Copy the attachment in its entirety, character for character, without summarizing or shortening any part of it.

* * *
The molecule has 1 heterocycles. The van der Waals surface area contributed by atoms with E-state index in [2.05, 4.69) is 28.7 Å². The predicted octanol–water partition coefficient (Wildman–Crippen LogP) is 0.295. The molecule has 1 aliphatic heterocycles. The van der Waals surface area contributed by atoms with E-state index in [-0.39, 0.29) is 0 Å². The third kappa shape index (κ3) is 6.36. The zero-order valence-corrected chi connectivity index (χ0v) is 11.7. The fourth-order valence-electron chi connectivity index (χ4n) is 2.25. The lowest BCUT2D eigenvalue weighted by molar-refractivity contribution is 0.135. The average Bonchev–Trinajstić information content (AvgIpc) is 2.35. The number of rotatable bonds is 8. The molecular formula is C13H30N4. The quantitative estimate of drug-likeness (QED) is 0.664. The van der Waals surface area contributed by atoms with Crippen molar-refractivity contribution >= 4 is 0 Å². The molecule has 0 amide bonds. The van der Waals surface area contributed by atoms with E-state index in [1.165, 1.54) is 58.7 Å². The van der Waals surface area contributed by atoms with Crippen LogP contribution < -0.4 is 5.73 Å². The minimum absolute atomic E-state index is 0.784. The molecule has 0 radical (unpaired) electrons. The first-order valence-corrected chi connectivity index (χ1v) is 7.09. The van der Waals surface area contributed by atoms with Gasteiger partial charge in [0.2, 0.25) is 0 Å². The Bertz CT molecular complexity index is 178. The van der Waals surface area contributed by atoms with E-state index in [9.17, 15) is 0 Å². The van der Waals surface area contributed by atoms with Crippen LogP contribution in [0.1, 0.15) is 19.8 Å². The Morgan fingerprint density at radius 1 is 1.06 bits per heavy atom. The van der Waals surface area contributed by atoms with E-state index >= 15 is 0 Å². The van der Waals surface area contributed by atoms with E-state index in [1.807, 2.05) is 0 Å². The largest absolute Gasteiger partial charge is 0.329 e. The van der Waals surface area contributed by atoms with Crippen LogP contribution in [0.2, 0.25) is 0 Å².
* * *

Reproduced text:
The molecule has 1 heterocycles. The van der Waals surface area contributed by atoms with E-state index in [2.05, 4.69) is 28.7 Å². The predicted octanol–water partition coefficient (Wildman–Crippen LogP) is 0.295. The molecule has 1 aliphatic heterocycles. The van der Waals surface area contributed by atoms with E-state index in [-0.39, 0.29) is 0 Å². The third kappa shape index (κ3) is 6.36. The zero-order valence-corrected chi connectivity index (χ0v) is 11.7. The fourth-order valence-electron chi connectivity index (χ4n) is 2.25. The lowest BCUT2D eigenvalue weighted by molar-refractivity contribution is 0.135. The average Bonchev–Trinajstić information content (AvgIpc) is 2.35. The number of rotatable bonds is 8. The molecular formula is C13H30N4. The quantitative estimate of drug-likeness (QED) is 0.664. The van der Waals surface area contributed by atoms with Crippen molar-refractivity contribution >= 4 is 0 Å². The molecule has 0 amide bonds. The van der Waals surface area contributed by atoms with E-state index in [1.165, 1.54) is 58.7 Å². The van der Waals surface area contributed by atoms with Crippen LogP contribution < -0.4 is 5.73 Å². The minimum absolute atomic E-state index is 0.784. The molecule has 0 radical (unpaired) electrons. The first-order valence-corrected chi connectivity index (χ1v) is 7.09. The van der Waals surface area contributed by atoms with Gasteiger partial charge in [0.2, 0.25) is 0 Å². The Bertz CT molecular complexity index is 178. The van der Waals surface area contributed by atoms with E-state index in [9.17, 15) is 0 Å². The van der Waals surface area contributed by atoms with Crippen LogP contribution in [0.1, 0.15) is 19.8 Å². The Morgan fingerprint density at radius 1 is 1.06 bits per heavy atom. The van der Waals surface area contributed by atoms with E-state index >= 15 is 0 Å². The van der Waals surface area contributed by atoms with E-state index in [1.807, 2.05) is 0 Å². The largest absolute Gasteiger partial charge is 0.329 e. The van der Waals surface area contributed by atoms with Crippen LogP contribution in [0.2, 0.25) is 0 Å².